***So, what we see in the Old Testament is that the tithe was the national income tax of Israel. Those taxes supported the government, national festivals and the needy. As we will see in another article, the people gave voluntary, sacrificial, heartfelt gifts on top of the tithes and offerings listed above (cf Exodus 36:3-7).***


Ultimately, if we desire to be faithful to God in our giving we need to understand what He really commands from us. Over the next few days we will look at these topics in more detail:

  • What does the New Testament teach about tithing?
  • What about the instances of tithing that pre-date the Law of Moses?
  • A closer look at the situation in Malachi’s day!
  • What does the bible teach about voluntary, heartfelt giving?

Hopefully, at the end of this series we will all have a better understanding on what the bible really teaches about giving for all Christians.

Do you have any questions on tithing or giving that you would like to be addressed in this series? Do you have any questions on anything in this article? Feel free to leave a comment below.

© 2010 – 2013, Khaleef Crumbley. All rights reserved.

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{ 6 comments… read them below or add one }

1 Carol@inthetrenches

Chris, interesting comments. Jesus did not blast the religious leaders for tithing, he said they were right in doing so. He blasted them for omitting the other weightier matters of the law such as love, mercy, and good judgement. The amazing thing about the Word of God is that we do not have to follow it. It is all free will. Those who do not want to give the tithe are not compelled. Those who do reap the blessings He promised to those who do. Most of those who continue or begin to tithe acknowledge that it is God who gives the 100% by giving our health, skills and talents. So if He wants us to give back 10% to support the spread of the gospel and support the poor it is a small thing to ask especially in light that there are many who have committed their entire lives and livelihoods.


2 Chris

Could you let me know why, if the Levites were factually only 2.2% (refer Number 2:32 and 3:39) of Israels population, should they get 10% plus share of the food grown every year?

The assumption of a ‘second tithe’…or festival tithe …or even the ‘poor tithe (which Det 14 says is given to the Levites) ..are terms which are NEVER mentioned in the Bible as being an additional tithe…..nor are these decriptions EVER used of a tithe. Tithes were only 10%….of the FOOD produce… (never of income or money)…which was given to the Levites every third year…or eaten by the giver for the first two years …over a cycle.

Why would the Levites who forfeited 2.2% of the land …then get 10% plus of the food? This would be 4-5 times the food others got. This would be have been grossly inequitable and clearly not what God intended. This IS the outcome for all multiple tithe positions…..no wonder the religious leaders and rabbis taught it in Jesus day (Mat 23:4)…and why He blasted them!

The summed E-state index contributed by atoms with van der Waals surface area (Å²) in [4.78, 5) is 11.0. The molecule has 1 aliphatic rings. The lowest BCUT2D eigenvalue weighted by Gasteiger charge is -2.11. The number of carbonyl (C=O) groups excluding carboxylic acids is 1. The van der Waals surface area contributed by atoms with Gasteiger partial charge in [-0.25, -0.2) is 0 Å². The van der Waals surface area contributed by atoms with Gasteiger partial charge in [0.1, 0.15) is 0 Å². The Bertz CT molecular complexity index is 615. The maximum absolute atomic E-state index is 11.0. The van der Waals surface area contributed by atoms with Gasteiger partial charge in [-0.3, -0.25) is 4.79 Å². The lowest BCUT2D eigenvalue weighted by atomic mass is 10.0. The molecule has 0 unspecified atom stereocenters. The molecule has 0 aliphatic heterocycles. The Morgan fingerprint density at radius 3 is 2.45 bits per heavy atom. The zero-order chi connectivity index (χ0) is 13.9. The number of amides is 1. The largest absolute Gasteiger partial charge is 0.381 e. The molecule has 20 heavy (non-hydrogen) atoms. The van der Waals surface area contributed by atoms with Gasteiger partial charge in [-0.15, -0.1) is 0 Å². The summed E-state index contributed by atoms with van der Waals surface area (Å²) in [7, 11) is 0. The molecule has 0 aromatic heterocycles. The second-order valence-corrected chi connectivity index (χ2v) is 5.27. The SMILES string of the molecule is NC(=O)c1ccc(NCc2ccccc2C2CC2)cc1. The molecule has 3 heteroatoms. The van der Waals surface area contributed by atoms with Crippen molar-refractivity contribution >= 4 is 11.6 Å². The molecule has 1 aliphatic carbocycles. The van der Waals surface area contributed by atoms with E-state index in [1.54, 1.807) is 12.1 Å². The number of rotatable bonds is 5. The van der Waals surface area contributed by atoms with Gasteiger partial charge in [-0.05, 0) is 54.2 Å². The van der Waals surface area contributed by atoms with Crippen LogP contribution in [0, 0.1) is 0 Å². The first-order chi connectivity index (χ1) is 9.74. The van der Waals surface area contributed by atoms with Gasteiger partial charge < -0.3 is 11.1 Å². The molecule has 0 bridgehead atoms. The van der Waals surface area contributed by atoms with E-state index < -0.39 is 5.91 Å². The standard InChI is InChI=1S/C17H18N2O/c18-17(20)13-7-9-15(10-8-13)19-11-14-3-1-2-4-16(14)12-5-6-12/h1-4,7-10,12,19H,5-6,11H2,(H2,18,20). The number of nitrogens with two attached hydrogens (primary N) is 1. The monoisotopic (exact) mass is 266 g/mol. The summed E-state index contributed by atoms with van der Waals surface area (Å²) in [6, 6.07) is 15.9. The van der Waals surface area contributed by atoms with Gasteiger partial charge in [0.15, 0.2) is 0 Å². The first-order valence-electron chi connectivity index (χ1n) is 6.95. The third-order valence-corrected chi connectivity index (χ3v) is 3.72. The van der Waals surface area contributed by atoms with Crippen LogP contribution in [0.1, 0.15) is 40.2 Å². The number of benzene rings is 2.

This is dealt with in detail by Graeme Carle in ‘Eating sacred coaws…a closer look at tithing’

regards in Christ


3 Carol@inthetrenches

Taxation was a separate issue. The Jews paid taxes in Rome while continuing to pay the tithe and even David and Solomon would levy mandates that would be considered taxedsto fund national projects.

It is wonderful to discuss the scriptures! Thank you for being willing to open the topics.


4 Carol@inthetrenches

I found your article very interesting. The one item that I have understood differently is that the 3rd year tithe that was designated for the widows and orphans was not a separate tithe but an instruction of how to use the 10% that was already received. Those funds would be set aside for that purpose. These would be the funds that would be used to fulfill the New Testement dictate to provide for the widows who do not have familiy to provide for them and the orphans. This would establish the church as the provider of these services as a testimony of the love that Christians have for those who cannot fend for themselves. This is a practice that has been neglected over the years as the “should we tithe?” debate continues. In my own life I have felt that the Lord has led me to give for two years to the church to provide for thier ministries and the third year directly to those that would fall into the widow/orphan catagory. I wish I could say that this has always been a consistent practice but it is something I still work to acheive excellence at. Thank you for your Biblical study of this topic, I know that it quickly causes much debate. The motives of the debate we’ll have to leave to the Lord.


5 Khaleef Crumbley

Thanks for the comment! I believe that the only way to reconcile the two is to understand that the tithe served as the taxation system for the nation of Israel. The Israelites gave voluntarily in the OT while still paying tithes (taxes) to their government. The confusion usually comes because the same group (Levites) served as the governmental and spiritual leaders because Israel was a Theocracy. Therefore, the Levites collected the taxes as well as the voluntary offerings to God.

Today, we are able to pay our taxes directly to the government, and our offerings to God through our local church. I just finished an article looking at the NT and tithing – and will post another about the NT and taxes in about 10 minutes.

What are your thoughts?
.-= Khaleef Crumbley´s last blog ..What Does the New Testament Teach About Tithing? =-.


6 Kevin@OutOfYourRut

Most discussions of tithing center on the OT. How do you reconcile OT with 2 Corinthians 9:7 “Each man should give what he has decided in his heart to give, not reluctantly or under compulsion, for God loves a cheerful giver.” ?
.-= Kevin@OutOfYourRut´s last blog ..Why Leasing a Car is a Bad Deal =-.